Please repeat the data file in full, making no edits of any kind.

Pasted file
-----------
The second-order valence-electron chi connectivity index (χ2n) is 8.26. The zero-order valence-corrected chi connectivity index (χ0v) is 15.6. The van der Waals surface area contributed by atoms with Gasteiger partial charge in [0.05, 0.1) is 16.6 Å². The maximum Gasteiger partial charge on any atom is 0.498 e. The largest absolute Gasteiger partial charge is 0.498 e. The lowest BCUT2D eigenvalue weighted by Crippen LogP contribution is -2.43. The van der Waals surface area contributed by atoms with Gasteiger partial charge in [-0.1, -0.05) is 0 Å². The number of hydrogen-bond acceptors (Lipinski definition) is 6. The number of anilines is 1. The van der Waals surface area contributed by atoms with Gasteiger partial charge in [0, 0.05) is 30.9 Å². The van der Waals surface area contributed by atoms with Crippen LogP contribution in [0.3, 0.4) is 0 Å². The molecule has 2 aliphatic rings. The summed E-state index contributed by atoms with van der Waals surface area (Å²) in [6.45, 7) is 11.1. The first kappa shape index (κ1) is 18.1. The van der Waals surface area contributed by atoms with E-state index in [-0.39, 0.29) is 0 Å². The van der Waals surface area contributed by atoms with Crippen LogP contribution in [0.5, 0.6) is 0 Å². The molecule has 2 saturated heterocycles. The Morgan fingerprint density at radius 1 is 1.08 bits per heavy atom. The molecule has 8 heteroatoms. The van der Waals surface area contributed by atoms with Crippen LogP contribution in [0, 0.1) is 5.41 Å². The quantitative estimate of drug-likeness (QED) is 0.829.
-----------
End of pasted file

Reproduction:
The second-order valence-electron chi connectivity index (χ2n) is 8.26. The zero-order valence-corrected chi connectivity index (χ0v) is 15.6. The van der Waals surface area contributed by atoms with Gasteiger partial charge in [0.05, 0.1) is 16.6 Å². The maximum Gasteiger partial charge on any atom is 0.498 e. The largest absolute Gasteiger partial charge is 0.498 e. The lowest BCUT2D eigenvalue weighted by Crippen LogP contribution is -2.43. The van der Waals surface area contributed by atoms with Gasteiger partial charge in [-0.1, -0.05) is 0 Å². The number of hydrogen-bond acceptors (Lipinski definition) is 6. The number of anilines is 1. The van der Waals surface area contributed by atoms with Gasteiger partial charge in [0, 0.05) is 30.9 Å². The van der Waals surface area contributed by atoms with Crippen LogP contribution in [0.3, 0.4) is 0 Å². The molecule has 2 aliphatic rings. The summed E-state index contributed by atoms with van der Waals surface area (Å²) in [6.45, 7) is 11.1. The first kappa shape index (κ1) is 18.1. The van der Waals surface area contributed by atoms with E-state index in [-0.39, 0.29) is 0 Å². The van der Waals surface area contributed by atoms with Crippen LogP contribution in [0.5, 0.6) is 0 Å². The molecule has 2 saturated heterocycles. The Morgan fingerprint density at radius 1 is 1.08 bits per heavy atom. The molecule has 8 heteroatoms. The van der Waals surface area contributed by atoms with Crippen LogP contribution in [0, 0.1) is 5.41 Å². The quantitative estimate of drug-likeness (QED) is 0.829.